A Box of Chocolates

Design is like a box of chocolates…if you shove all of the pieces in your mouth at the same time you’ll probably barf, but if you delight in one piece at a time the experience is magical.

There are many ways one can approach a box of chocolates:

  • one bite of each to be upfront in unraveling the mystery
  • blind commitment to whatever may hide behind each chocolate coating
  • praising the brilliant person who invented what is essentially a map for chocolate boxes (not everyone has adopted this utensil, though I am not sure why)
  • committing to consumption until you find your coveted choice piece

Whatever your philosophy, there are the inescapable realities of tolerance that all must endure; one’s stomach can only guzzle so much chocolate before delight turns into suffering.

Like chocolate, design has a delicate quality, much determined by the eminence in minimalism. If one design contains an obtuse amount of flavors, it will make the audience nauseous. This delicacy is successful somewhere in the harmony of minimalism and creative expression.

Early on in my design career, I was working on a logo design project and experienced the tension of this delicacy. I had recently been sketching a lot of vintage patches, incorporating hand drawn script lettering and it was a beautiful concept! I saw the logo design project as my chance to bring my concept to fruition and I was outright determined to make it work. Much to my demise, it wasn’t the right fit. I fought and fought and it just wasn’t working. I was trying to combine the client’s identity and preexisting brand with my own idea and it was like eating a whole box of chocolates all at once; it made me nauseous. Finally, someone pulled me away from the project  and proposed keeping a toolbox for my ideas. They validated my appreciation for vintage patches, agreeing there was something great about the sketches I loved so much, but suggested I keep the idea in a toolbox for a time more fitting. The final design we landed on was very simple and had been there the whole time; I had buried it underneath my own self-determination.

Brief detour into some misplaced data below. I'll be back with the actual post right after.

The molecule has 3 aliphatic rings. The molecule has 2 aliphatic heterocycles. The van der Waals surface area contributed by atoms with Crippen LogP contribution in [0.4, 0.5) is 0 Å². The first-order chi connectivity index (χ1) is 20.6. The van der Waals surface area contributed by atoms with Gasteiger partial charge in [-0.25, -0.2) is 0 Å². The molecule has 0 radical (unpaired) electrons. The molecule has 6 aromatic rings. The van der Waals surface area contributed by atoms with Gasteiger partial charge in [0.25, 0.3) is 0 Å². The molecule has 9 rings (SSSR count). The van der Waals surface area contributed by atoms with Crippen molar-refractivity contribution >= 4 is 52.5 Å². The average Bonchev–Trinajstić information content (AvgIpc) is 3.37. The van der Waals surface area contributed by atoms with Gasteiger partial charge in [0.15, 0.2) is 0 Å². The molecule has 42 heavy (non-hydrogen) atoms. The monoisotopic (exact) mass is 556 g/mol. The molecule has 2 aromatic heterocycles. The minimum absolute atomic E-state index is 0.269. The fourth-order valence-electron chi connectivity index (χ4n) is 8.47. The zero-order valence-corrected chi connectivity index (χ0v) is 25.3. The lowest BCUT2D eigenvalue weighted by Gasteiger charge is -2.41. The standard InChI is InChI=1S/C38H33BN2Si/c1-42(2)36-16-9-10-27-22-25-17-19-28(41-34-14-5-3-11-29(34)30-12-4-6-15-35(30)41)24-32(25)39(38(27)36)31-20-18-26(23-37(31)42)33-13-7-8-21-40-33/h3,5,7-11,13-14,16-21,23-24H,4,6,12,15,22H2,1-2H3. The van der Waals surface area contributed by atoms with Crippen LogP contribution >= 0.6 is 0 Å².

I have since adopted the practice of keeping a toolbox of my favorite details and my stomach is much more satisfied. When I find something inspiring, I put it in my toolbox. When I make something inherently beautiful that doesn’t have a place to belong, I put it in my toolbox. Later, when I am given a project, I sort through my toolbox to see if I have anything suitable. Sometimes I find that I do, and sometimes I don’t. Those moments when I come across a project that fits an idea I have stored away are magical moments! It is incredibly easy to become so engrossed in an idea, forgetting to delight in it properly. Don’t waste a precious idea on the wrong project. Don’t force an idea on a project, wait for it to have a place it belongs.

As far as design being like a box of chocolates, the toolbox is a container for creative expression and minimalism is the stomach’s tolerance. There are many ways one can approach design. There are many ways one can approach a box of chocolates.

“Mama always said life is like a box of chocolates. You never know what you’re gonna get.” – Forrest Gump


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